The Walter Surma Tarnopolsky Award was established in honour of the late Mr. Justice Walter Surma Tarnopolsky, a leading jurist, human rights activist and internationally respected constitutional expert, who died in Toronto in 1993 following his last trip to Bloemfontein, South Africa where he participated in a judicial colloquium in the Bangalore Series.

"Walter Tarnopolsky was a dedicated champion of human rights. I can still see him, serious and intelligent, studying his papers and listening attentively to his colleagues, for some new insight", wrote Justice Michael Kirby, of the Australian Supreme Court, for the Third World Congress of Ukrainian Jurists. Justice Tarnopolsky was an important contributor to the drafting of the Canadian Charter of Rights and Freedoms in 1982. In addition, he was a constitutional adviser to the South African government and as well as to the government of Ukraine in drafting that country's constitution which was recently adopted.

Justice Tarnopolsky, the son of Ukrainian pioneers, was born in Saskatchewan. He obtained his undergraduate degree from the University of Saskatchewan and later returned there to teach. For this reason, the Chair of Ukrainian Studies Foundation decided to award the first Tarnopolsky Award at the University of Saskatchewan.

Tarnopolsky taught law at several Canadian universities, specialized in the field of human rights and civil liberties. Between 1959 and 1983, he was a professor of law with, variously, the University of SaskatchewanUniversity of WindsorOsgoode Hall Law School of York University, and theUniversity of Ottawa. He briefly served as the Vice-President (Academic) of York University in 1972 and was the dean of Law at the University of Windsor from 1968 to 1972.

Justice Tarnopolsky was active in national and international organizations and held numerous executive positions including President of the Federation of Canadian University Students (1957-58), member of the United Nations Human Rights Committee (1977-83), president of the Canadian Civil Liberties Association (1977-81), vice-president of the Board of Directors of Mohyla Institute (1964-66) where he had previously resided as a student, president of the Canadian Foundation of Ukrainian Studies (1976-77). He headed several boards of inquiry for the Ontario Human Rights Commission and under a United Nations fellowship studied human rights in Malaysia, India and Japan. When Ukraine gained independence in 1991, Justice Tarnopolsky worked with Ukrainian officials on developing constitutional rights protection and served on the Board of Foreign Advisors to the Ukrainian Legal Foundation based in Kyiv.

It is proposed that in future years, the award be rotated among Canadian universities with which Justice Tarnopolsky was associated during his career, namely, the University of Saskatchewan, the University of Windsor, the University of Ottawa and Osgoode Hall Law School at York University in Toronto. The Walter Surma Tarnopolsky Award is open to university students, both graduates and undergraduates, studying at a recognized university or institute of higher learning in Ukraine. Recipients must be Ukrainian citizens and fluent in both Ukrainian and either English or French.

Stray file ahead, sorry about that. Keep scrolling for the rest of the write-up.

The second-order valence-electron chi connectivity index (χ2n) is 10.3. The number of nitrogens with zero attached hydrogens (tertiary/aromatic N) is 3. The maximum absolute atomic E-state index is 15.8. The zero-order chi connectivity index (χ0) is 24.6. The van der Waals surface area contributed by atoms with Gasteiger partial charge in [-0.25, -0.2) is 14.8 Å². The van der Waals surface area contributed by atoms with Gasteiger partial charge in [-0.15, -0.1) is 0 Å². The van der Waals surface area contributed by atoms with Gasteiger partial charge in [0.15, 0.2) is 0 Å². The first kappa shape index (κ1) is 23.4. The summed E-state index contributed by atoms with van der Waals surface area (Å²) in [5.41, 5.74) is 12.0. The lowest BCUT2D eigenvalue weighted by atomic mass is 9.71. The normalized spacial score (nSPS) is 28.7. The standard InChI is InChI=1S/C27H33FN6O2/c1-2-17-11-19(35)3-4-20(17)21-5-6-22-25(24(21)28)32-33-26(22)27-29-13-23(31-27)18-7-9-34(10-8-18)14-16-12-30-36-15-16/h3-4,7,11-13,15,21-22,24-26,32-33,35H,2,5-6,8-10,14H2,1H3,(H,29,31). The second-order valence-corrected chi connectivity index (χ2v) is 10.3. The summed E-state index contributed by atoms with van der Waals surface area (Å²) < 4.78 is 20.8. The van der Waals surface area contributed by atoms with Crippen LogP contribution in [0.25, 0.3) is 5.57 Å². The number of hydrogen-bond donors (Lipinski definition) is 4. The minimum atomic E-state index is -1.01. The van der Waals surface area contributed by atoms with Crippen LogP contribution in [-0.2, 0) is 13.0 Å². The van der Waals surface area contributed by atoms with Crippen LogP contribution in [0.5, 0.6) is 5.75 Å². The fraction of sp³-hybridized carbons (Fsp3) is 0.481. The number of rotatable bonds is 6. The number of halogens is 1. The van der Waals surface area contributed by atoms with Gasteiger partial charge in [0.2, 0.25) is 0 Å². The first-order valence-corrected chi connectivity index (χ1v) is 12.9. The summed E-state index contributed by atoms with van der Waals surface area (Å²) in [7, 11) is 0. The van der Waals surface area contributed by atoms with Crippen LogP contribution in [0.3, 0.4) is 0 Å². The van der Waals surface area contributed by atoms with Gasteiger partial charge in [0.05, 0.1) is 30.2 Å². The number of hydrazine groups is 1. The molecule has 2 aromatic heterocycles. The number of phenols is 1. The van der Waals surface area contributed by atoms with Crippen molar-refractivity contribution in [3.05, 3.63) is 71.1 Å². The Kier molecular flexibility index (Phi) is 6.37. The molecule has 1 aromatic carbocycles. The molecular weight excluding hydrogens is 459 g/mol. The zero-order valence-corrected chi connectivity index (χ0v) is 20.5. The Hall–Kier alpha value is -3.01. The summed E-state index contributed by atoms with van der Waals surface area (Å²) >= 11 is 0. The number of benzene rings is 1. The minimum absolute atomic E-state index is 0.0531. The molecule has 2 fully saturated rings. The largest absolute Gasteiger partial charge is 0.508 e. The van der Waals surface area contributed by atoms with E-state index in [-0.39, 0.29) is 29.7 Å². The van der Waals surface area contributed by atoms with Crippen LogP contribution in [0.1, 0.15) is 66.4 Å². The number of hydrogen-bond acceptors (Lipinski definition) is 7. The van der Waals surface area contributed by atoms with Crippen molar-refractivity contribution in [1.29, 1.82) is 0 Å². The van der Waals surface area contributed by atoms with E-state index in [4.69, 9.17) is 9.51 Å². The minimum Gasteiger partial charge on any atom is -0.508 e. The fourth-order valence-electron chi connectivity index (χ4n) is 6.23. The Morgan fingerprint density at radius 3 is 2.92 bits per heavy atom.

First Walter Surma Tarnopolsky Award
The Chair of Ukrainian Studies Foundation of Toronto has named Yuri Rudiuk, 3rd year law student from Lviv University, Ukraine, the recipient of the first Walter Surma Tarnopolsky Award.

The Award, which promotes the development of democratic institutions, human rights and the rule of law in Ukraine, will allow Yuri Rudiuk to research the Canadian legal system at the Faculty of Law at the University of Saskatchewan, this autumn. Dean Peter MacKinnon stated, "We look forward to having the first Tarnopolsky student here at the University of Saskatchewan, and to our collaboration with the Foundation, and with other universities with which the Honourable Walter Tarnopolsky was associated".

Rudiuk received the Michael and Anna Bardyn Scholarship to participate in the 1996 Canada-Ukraine Parliamentary Internship Program in the Canadian Parliament. He was chosen as the best intern out of 31 Ukrainian students who completed the internship in the House of Commons earlier this spring.

"We are very pleased that Yuri Rudiuk has chosen, as the recipient of the Tarnopolsky Award, as his research topic on Reforming Ukraine's Legal System is timely and important" said Ihor Bardyn, President of the Chair of Ukrainian Studies Foundation, the Toronto based organization that established the Tarnopolsky Award. Through the Tarnopolsky Award, the Foundation encourages Ukrainian university students to contribute to the process of building the Ukrainian state based on respect for human rights and the rule of law.